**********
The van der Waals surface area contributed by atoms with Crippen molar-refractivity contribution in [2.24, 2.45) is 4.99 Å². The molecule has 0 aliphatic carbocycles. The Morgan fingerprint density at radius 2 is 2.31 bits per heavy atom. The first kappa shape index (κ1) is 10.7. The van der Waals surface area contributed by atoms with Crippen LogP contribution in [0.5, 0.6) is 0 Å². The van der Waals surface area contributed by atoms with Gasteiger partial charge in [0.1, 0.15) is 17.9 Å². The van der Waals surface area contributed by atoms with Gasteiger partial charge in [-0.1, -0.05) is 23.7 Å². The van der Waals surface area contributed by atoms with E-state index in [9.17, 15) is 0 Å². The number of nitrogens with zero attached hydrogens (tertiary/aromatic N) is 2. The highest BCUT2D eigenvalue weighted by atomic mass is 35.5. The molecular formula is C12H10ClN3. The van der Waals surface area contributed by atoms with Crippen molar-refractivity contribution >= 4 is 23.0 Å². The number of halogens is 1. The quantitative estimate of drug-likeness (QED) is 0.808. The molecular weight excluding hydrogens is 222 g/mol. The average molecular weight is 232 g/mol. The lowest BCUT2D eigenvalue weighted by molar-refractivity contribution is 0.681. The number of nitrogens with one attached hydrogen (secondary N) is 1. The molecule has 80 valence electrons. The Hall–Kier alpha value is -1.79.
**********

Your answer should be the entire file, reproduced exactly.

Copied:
The van der Waals surface area contributed by atoms with Crippen molar-refractivity contribution in [2.24, 2.45) is 4.99 Å². The molecule has 0 aliphatic carbocycles. The Morgan fingerprint density at radius 2 is 2.31 bits per heavy atom. The first kappa shape index (κ1) is 10.7. The van der Waals surface area contributed by atoms with Crippen LogP contribution in [0.5, 0.6) is 0 Å². The van der Waals surface area contributed by atoms with Gasteiger partial charge in [0.1, 0.15) is 17.9 Å². The van der Waals surface area contributed by atoms with Gasteiger partial charge in [-0.1, -0.05) is 23.7 Å². The van der Waals surface area contributed by atoms with E-state index in [9.17, 15) is 0 Å². The number of nitrogens with zero attached hydrogens (tertiary/aromatic N) is 2. The highest BCUT2D eigenvalue weighted by atomic mass is 35.5. The molecular formula is C12H10ClN3. The van der Waals surface area contributed by atoms with Crippen molar-refractivity contribution >= 4 is 23.0 Å². The number of halogens is 1. The quantitative estimate of drug-likeness (QED) is 0.808. The molecular weight excluding hydrogens is 222 g/mol. The average molecular weight is 232 g/mol. The lowest BCUT2D eigenvalue weighted by molar-refractivity contribution is 0.681. The number of nitrogens with one attached hydrogen (secondary N) is 1. The molecule has 80 valence electrons. The Hall–Kier alpha value is -1.79.